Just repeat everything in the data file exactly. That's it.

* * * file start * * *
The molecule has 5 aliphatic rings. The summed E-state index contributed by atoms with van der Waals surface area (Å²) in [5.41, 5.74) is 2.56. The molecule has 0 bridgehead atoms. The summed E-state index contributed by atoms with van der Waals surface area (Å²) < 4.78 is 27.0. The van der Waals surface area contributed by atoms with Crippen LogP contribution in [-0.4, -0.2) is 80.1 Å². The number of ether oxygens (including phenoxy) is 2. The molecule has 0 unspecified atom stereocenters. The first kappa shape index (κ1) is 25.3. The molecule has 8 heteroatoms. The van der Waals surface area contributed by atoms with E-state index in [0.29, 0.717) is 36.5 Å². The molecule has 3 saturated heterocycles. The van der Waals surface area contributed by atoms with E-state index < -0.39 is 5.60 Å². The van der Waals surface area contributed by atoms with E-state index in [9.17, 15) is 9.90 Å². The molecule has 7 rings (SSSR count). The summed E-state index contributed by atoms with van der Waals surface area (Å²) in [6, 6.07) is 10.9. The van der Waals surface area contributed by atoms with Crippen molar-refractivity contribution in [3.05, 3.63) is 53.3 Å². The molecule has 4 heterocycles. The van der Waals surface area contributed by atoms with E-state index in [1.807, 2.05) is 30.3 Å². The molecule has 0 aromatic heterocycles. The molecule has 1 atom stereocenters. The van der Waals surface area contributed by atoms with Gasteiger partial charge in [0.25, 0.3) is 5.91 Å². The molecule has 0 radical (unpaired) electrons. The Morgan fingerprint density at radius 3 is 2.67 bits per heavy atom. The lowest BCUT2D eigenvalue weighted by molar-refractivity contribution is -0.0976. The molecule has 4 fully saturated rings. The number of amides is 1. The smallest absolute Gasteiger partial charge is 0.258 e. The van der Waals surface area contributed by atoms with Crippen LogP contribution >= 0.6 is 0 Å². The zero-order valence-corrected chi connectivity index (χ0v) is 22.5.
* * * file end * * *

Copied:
The molecule has 5 aliphatic rings. The summed E-state index contributed by atoms with van der Waals surface area (Å²) in [5.41, 5.74) is 2.56. The molecule has 0 bridgehead atoms. The summed E-state index contributed by atoms with van der Waals surface area (Å²) < 4.78 is 27.0. The van der Waals surface area contributed by atoms with Crippen LogP contribution in [-0.4, -0.2) is 80.1 Å². The number of ether oxygens (including phenoxy) is 2. The molecule has 0 unspecified atom stereocenters. The first kappa shape index (κ1) is 25.3. The molecule has 8 heteroatoms. The van der Waals surface area contributed by atoms with E-state index in [0.29, 0.717) is 36.5 Å². The molecule has 3 saturated heterocycles. The van der Waals surface area contributed by atoms with E-state index < -0.39 is 5.60 Å². The van der Waals surface area contributed by atoms with E-state index in [9.17, 15) is 9.90 Å². The molecule has 7 rings (SSSR count). The summed E-state index contributed by atoms with van der Waals surface area (Å²) in [6, 6.07) is 10.9. The van der Waals surface area contributed by atoms with Crippen molar-refractivity contribution in [3.05, 3.63) is 53.3 Å². The molecule has 4 heterocycles. The van der Waals surface area contributed by atoms with E-state index in [1.807, 2.05) is 30.3 Å². The molecule has 0 aromatic heterocycles. The molecule has 1 atom stereocenters. The van der Waals surface area contributed by atoms with Gasteiger partial charge in [0.25, 0.3) is 5.91 Å². The molecule has 0 radical (unpaired) electrons. The Morgan fingerprint density at radius 3 is 2.67 bits per heavy atom. The lowest BCUT2D eigenvalue weighted by molar-refractivity contribution is -0.0976. The molecule has 4 fully saturated rings. The number of amides is 1. The smallest absolute Gasteiger partial charge is 0.258 e. The van der Waals surface area contributed by atoms with Crippen LogP contribution >= 0.6 is 0 Å². The zero-order valence-corrected chi connectivity index (χ0v) is 22.5.